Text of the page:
Weber-Fechner Law

An approximate psychophysical law relating the degree of response or sensation of a sense organ and the intensity of the stimulus. The law asserts that equal increments of sensation are associated with equal increments of the logarithm of the stimulus, or that the just noticeable difference in any sensation results from a change in the stimulus which bears a constant ratio to the value of the stimulus.

The Weber-Fechner law is applied to the detection of contrast in the problem of visual range, as well as to many other psychophysical problems.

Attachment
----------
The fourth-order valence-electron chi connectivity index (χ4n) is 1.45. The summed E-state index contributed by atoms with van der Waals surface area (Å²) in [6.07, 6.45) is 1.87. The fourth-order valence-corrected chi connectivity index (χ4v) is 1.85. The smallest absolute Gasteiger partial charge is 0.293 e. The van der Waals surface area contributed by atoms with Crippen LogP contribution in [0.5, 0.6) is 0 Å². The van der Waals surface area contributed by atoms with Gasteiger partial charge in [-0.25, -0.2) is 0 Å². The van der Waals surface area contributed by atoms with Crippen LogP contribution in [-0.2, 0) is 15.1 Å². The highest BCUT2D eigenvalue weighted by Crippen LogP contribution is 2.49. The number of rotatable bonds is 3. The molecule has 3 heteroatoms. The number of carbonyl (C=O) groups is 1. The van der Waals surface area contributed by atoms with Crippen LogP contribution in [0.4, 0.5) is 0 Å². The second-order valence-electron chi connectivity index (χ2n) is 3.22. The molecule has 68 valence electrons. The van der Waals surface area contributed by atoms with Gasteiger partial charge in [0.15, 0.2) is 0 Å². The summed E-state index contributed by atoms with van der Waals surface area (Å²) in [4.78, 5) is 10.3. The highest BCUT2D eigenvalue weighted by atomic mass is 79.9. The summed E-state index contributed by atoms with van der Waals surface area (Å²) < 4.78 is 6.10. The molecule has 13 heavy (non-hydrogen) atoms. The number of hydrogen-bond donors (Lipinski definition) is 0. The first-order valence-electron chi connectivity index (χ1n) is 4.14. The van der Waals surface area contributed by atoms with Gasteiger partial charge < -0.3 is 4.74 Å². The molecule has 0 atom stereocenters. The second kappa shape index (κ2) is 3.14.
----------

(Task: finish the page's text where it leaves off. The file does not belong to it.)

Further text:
The audibility of differences in the strength of tones of the same frequency goes in stages. It is only when the intensity is increased by at least 10% that a tone is perceived as stronger than another of the same frequency.

The number of intervals of intensity within a 100dB range may be calculated

with ΔI=10%

with the hearing dynamic range of 100dB = 1010

There are approximately 250 intervals of intensity within a 100dB range.

See also: Dynamic Range, Hearing, Knudson′s Law.

Previous PageView links to and from this pageNext Page

Subjects: Noise & Vibration Physics